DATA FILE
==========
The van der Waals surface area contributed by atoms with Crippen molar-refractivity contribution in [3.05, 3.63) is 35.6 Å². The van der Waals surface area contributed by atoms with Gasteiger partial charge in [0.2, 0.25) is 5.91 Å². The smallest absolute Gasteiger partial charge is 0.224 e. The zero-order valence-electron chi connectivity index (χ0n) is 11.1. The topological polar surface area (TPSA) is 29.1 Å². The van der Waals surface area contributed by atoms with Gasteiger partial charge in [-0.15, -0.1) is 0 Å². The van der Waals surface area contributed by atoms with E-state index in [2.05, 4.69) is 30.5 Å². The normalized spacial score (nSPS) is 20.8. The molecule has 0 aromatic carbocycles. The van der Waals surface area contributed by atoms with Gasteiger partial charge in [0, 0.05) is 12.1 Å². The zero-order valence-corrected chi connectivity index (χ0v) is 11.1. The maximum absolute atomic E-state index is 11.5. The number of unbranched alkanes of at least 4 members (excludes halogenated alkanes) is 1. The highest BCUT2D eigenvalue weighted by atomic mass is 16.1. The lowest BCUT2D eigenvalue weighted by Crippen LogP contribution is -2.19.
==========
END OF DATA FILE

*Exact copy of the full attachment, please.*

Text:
The van der Waals surface area contributed by atoms with Crippen molar-refractivity contribution in [3.05, 3.63) is 35.6 Å². The van der Waals surface area contributed by atoms with Gasteiger partial charge in [0.2, 0.25) is 5.91 Å². The smallest absolute Gasteiger partial charge is 0.224 e. The zero-order valence-electron chi connectivity index (χ0n) is 11.1. The topological polar surface area (TPSA) is 29.1 Å². The van der Waals surface area contributed by atoms with Gasteiger partial charge in [-0.15, -0.1) is 0 Å². The van der Waals surface area contributed by atoms with E-state index in [2.05, 4.69) is 30.5 Å². The normalized spacial score (nSPS) is 20.8. The molecule has 0 aromatic carbocycles. The van der Waals surface area contributed by atoms with Gasteiger partial charge in [0, 0.05) is 12.1 Å². The zero-order valence-corrected chi connectivity index (χ0v) is 11.1. The maximum absolute atomic E-state index is 11.5. The number of unbranched alkanes of at least 4 members (excludes halogenated alkanes) is 1. The highest BCUT2D eigenvalue weighted by atomic mass is 16.1. The lowest BCUT2D eigenvalue weighted by Crippen LogP contribution is -2.19.